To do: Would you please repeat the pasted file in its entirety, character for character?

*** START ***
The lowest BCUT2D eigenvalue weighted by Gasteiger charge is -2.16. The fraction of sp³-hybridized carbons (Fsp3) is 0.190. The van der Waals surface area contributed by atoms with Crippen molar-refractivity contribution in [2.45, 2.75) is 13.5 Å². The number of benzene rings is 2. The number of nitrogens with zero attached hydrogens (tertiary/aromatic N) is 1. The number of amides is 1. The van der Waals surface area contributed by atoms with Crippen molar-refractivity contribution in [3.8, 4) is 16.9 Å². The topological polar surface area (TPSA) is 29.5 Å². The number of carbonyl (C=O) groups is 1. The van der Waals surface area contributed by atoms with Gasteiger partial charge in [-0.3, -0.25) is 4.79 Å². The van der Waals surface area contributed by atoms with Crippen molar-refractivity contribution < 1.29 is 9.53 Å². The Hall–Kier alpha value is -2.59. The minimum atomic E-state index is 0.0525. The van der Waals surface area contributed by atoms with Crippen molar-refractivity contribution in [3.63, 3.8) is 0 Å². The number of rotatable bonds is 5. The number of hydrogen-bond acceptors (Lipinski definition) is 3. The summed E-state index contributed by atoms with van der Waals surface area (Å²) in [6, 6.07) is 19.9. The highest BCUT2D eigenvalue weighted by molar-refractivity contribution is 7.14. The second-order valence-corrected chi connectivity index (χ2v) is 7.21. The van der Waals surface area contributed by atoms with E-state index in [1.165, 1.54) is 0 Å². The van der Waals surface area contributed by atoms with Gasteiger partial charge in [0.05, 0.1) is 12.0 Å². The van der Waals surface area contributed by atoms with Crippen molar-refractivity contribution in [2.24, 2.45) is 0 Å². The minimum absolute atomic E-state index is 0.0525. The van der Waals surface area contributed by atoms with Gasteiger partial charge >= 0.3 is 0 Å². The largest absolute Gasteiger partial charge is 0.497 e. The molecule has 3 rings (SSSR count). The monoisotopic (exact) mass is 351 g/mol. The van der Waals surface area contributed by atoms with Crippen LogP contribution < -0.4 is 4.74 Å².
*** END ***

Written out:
The lowest BCUT2D eigenvalue weighted by Gasteiger charge is -2.16. The fraction of sp³-hybridized carbons (Fsp3) is 0.190. The van der Waals surface area contributed by atoms with Crippen molar-refractivity contribution in [2.45, 2.75) is 13.5 Å². The number of benzene rings is 2. The number of nitrogens with zero attached hydrogens (tertiary/aromatic N) is 1. The number of amides is 1. The van der Waals surface area contributed by atoms with Crippen molar-refractivity contribution in [3.8, 4) is 16.9 Å². The topological polar surface area (TPSA) is 29.5 Å². The number of carbonyl (C=O) groups is 1. The van der Waals surface area contributed by atoms with Gasteiger partial charge in [-0.3, -0.25) is 4.79 Å². The van der Waals surface area contributed by atoms with Crippen molar-refractivity contribution < 1.29 is 9.53 Å². The Hall–Kier alpha value is -2.59. The minimum atomic E-state index is 0.0525. The van der Waals surface area contributed by atoms with Crippen molar-refractivity contribution in [3.63, 3.8) is 0 Å². The number of rotatable bonds is 5. The number of hydrogen-bond acceptors (Lipinski definition) is 3. The summed E-state index contributed by atoms with van der Waals surface area (Å²) in [6, 6.07) is 19.9. The highest BCUT2D eigenvalue weighted by molar-refractivity contribution is 7.14. The second-order valence-corrected chi connectivity index (χ2v) is 7.21. The van der Waals surface area contributed by atoms with E-state index in [1.165, 1.54) is 0 Å². The van der Waals surface area contributed by atoms with Gasteiger partial charge in [0.05, 0.1) is 12.0 Å². The van der Waals surface area contributed by atoms with Crippen molar-refractivity contribution in [2.24, 2.45) is 0 Å². The minimum absolute atomic E-state index is 0.0525. The van der Waals surface area contributed by atoms with Gasteiger partial charge >= 0.3 is 0 Å². The largest absolute Gasteiger partial charge is 0.497 e. The molecule has 3 rings (SSSR count). The monoisotopic (exact) mass is 351 g/mol. The van der Waals surface area contributed by atoms with Crippen LogP contribution < -0.4 is 4.74 Å².